"Probable Prototype" Copper 1856 Snow-1 Flying Eagle Cent1856 P1C Flying Eagle Cent, Judd-181, Pollock-211, R.7, PR63 Brown PCGS. Dies of Snow-1 struck in copper. The obverse clearly shows the repunched 5 that is characteristic of Richard Snow's obverse 1. The reverse has the tilted ONE CENT feature, described by Snow as reverse A. With the reverse in its proper vertical alignment with the ribbon bow at 6 o'clock and the branch terminals at 12 o'clock, ONE and CENT are both slanted sharply downward from left to right. In The Flying Eagle & Indian Cent Attribution Guide, 1856-1858, published in 2001 and 2003, Snow commented: "Important as the probably prototype striking of the first small cents. Short of actual Mint letters mentioning a rejected die, we can only speculate about the events which made this unusual die pair so rare. The reverse is likely not one of the four dies listed as being made in late 1856. It is probable that it was defaced and discarded after the tilting of the ONE CENT was noticed."
Both copper and copper-nickel examples of this die are known, the first copper-nickel example being recognized by this cataloger in 1990. According to Snow's Census, just four examples of this variety are now known in copper-nickel, and two others in copper. The present specimen increases the Census of copper strikes by one additional coin. Exactly seven examples of this die combination are known, regardless of composition.
This specimen is sharply struck with all obverse and reverse details fully defined. Both sides have attractive olive brown color and only a few insignificant spots. The obverse has traces of original mint red color framing the eagle and lining portions of the border. The reverse has considerable pale blue iridescence. There are few blemishes on either side, with a short scratch at the top of the reverse serving as a useful pedigree marker. This actually may not be a scratch, but rather a lint mark present at the time of striking. The surfaces inside and surrounding this area have identical toning patterns without any disturbance. There also does not appear to be any displaced metal.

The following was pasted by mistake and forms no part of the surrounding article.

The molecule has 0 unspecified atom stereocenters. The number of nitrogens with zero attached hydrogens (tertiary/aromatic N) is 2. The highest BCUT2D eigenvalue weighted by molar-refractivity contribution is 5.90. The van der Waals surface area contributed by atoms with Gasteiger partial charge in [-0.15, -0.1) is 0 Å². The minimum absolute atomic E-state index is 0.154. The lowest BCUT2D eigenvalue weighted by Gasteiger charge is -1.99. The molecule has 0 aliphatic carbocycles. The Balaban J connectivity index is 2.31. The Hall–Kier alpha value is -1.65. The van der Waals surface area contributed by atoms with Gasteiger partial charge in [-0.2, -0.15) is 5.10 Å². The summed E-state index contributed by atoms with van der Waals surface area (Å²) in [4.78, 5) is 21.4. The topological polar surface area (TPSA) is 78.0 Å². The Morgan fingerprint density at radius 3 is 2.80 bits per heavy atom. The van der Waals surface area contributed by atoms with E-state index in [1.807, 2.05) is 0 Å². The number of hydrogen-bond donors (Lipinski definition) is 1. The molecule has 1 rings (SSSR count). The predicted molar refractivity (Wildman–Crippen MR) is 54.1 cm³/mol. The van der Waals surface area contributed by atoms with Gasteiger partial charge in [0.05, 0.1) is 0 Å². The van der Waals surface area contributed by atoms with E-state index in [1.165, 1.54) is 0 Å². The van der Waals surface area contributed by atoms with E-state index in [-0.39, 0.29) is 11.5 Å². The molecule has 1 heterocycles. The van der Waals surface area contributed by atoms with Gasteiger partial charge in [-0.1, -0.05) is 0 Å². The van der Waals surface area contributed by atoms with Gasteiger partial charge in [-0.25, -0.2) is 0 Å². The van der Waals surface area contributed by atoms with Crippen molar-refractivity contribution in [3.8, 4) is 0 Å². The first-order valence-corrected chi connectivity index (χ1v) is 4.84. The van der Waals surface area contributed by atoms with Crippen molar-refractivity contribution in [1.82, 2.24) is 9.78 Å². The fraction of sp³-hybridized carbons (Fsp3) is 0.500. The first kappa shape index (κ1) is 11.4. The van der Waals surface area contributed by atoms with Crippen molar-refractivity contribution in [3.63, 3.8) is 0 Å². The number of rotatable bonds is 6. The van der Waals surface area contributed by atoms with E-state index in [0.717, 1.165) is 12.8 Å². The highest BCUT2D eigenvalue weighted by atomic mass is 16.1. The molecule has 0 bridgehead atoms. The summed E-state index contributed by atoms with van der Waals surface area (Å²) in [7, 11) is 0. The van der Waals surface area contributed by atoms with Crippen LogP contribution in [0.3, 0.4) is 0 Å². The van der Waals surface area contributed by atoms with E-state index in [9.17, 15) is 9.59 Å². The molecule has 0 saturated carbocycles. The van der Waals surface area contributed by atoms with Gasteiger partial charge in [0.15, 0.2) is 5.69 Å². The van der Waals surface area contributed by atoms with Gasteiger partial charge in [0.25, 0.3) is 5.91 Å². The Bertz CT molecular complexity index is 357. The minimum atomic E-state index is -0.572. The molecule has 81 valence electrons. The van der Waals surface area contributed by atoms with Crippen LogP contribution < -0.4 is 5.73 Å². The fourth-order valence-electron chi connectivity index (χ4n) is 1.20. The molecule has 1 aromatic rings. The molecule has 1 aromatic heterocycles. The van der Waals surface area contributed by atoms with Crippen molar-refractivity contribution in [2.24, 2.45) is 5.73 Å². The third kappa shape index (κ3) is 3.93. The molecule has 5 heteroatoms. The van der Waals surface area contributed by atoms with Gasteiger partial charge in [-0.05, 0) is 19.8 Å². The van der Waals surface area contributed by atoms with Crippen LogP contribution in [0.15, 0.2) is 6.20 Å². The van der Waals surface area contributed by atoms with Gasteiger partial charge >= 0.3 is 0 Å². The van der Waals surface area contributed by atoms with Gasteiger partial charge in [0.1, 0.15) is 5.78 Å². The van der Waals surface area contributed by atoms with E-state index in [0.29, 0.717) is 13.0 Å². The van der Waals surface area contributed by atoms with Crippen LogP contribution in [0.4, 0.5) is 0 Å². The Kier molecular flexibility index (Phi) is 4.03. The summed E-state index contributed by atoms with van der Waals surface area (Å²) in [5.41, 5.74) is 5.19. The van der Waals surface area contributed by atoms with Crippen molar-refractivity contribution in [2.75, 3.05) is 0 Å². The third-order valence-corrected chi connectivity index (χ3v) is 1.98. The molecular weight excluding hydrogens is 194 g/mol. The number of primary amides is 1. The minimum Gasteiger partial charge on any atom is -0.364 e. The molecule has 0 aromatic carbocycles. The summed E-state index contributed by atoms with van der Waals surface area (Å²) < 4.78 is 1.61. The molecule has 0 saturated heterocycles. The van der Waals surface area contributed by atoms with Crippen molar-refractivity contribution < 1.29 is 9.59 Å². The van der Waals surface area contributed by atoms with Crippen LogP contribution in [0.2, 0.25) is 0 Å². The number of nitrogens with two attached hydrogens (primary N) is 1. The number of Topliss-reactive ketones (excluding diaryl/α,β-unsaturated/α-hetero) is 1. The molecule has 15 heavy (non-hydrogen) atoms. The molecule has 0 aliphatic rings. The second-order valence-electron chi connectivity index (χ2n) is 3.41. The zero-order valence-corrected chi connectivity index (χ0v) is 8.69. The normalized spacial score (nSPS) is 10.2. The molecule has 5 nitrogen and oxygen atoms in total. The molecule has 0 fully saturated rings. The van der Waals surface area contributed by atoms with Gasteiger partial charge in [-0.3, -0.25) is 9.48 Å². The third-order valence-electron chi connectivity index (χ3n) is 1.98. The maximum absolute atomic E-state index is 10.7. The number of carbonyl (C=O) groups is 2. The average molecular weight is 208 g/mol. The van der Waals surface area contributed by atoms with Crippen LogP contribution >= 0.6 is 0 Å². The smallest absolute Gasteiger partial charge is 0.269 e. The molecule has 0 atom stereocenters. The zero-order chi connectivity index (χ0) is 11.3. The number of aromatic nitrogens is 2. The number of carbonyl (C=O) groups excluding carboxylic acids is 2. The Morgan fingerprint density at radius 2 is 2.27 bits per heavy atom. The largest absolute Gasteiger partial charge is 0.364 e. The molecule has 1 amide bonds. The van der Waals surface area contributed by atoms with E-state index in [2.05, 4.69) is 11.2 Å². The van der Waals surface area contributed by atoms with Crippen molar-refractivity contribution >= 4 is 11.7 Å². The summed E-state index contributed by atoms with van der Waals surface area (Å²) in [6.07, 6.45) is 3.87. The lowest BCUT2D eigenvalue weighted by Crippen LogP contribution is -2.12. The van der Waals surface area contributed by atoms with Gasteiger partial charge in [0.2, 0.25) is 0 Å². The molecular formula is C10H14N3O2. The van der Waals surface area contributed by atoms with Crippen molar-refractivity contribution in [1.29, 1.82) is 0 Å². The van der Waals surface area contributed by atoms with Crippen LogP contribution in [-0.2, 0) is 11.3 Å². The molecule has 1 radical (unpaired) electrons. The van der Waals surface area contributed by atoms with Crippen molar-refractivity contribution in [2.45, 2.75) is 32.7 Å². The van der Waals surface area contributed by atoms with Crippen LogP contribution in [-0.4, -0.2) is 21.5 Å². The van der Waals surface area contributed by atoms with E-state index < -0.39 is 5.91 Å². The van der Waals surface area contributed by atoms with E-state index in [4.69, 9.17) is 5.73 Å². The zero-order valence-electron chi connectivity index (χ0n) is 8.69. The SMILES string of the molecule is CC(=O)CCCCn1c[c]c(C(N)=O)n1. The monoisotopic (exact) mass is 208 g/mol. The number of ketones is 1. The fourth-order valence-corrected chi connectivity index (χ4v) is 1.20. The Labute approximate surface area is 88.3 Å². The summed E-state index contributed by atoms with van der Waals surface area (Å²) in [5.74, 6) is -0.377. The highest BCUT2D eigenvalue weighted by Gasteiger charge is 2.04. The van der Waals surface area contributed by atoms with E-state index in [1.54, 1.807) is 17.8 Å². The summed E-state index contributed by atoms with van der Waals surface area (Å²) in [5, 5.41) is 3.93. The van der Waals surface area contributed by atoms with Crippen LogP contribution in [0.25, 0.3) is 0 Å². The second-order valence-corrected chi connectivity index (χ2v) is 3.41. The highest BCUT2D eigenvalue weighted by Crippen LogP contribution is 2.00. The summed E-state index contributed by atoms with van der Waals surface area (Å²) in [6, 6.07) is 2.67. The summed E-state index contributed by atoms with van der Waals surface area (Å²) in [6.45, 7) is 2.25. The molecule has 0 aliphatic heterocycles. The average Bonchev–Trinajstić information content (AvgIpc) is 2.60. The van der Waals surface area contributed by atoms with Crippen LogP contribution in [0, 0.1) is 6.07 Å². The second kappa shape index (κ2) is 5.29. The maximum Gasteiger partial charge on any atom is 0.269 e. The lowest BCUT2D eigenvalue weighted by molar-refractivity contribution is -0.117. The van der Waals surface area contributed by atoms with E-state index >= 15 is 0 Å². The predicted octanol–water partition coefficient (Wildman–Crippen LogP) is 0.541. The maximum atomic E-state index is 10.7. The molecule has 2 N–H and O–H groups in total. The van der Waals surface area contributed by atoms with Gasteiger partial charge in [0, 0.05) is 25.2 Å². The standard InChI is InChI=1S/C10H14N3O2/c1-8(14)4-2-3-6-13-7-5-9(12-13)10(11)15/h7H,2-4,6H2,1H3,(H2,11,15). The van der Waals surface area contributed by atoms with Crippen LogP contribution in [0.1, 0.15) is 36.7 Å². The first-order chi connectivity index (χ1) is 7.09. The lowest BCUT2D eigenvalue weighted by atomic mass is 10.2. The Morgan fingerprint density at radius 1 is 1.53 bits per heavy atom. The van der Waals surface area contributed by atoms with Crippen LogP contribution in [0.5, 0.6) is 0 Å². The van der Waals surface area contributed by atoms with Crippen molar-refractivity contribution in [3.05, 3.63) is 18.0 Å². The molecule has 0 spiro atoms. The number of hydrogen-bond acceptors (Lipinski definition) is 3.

For the advanced specialist in the Flying Eagle and Indian cent coinage, this is an extremely important opportunity. If this is actually the prototype for the Flying Eagle cent, its historical importance is immense. While copper strikes of the 1856 Flying Eagle cent are generally not valued as highly as copper-nickel examples, this piece is rarer and possesses infinitely greater historical value. (PCGS# 11792)
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